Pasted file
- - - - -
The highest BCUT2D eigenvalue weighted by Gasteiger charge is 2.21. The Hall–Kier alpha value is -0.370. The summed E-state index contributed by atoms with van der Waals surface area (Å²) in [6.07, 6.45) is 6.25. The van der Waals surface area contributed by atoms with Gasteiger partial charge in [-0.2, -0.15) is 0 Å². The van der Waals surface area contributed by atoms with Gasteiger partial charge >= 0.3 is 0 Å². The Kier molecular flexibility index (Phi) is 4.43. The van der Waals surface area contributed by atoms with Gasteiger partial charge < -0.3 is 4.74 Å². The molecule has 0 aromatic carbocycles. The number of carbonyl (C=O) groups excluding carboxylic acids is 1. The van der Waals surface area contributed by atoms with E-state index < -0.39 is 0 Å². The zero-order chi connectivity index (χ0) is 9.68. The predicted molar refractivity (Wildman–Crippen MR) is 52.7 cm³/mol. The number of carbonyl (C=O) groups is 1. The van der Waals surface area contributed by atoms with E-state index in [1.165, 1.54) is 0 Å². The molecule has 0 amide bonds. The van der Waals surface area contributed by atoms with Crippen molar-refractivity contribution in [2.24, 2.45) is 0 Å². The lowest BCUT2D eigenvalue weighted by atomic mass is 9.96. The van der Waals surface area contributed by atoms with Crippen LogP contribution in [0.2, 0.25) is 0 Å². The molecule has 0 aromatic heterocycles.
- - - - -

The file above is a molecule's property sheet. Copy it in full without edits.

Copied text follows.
The highest BCUT2D eigenvalue weighted by Gasteiger charge is 2.21. The Hall–Kier alpha value is -0.370. The summed E-state index contributed by atoms with van der Waals surface area (Å²) in [6.07, 6.45) is 6.25. The van der Waals surface area contributed by atoms with Gasteiger partial charge in [-0.2, -0.15) is 0 Å². The van der Waals surface area contributed by atoms with Gasteiger partial charge >= 0.3 is 0 Å². The Kier molecular flexibility index (Phi) is 4.43. The van der Waals surface area contributed by atoms with Gasteiger partial charge < -0.3 is 4.74 Å². The molecule has 0 aromatic carbocycles. The number of carbonyl (C=O) groups excluding carboxylic acids is 1. The van der Waals surface area contributed by atoms with E-state index < -0.39 is 0 Å². The zero-order chi connectivity index (χ0) is 9.68. The predicted molar refractivity (Wildman–Crippen MR) is 52.7 cm³/mol. The number of carbonyl (C=O) groups is 1. The van der Waals surface area contributed by atoms with E-state index in [1.165, 1.54) is 0 Å². The molecule has 0 amide bonds. The van der Waals surface area contributed by atoms with Crippen molar-refractivity contribution in [2.24, 2.45) is 0 Å². The lowest BCUT2D eigenvalue weighted by atomic mass is 9.96. The van der Waals surface area contributed by atoms with Crippen LogP contribution in [0.2, 0.25) is 0 Å². The molecule has 0 aromatic heterocycles.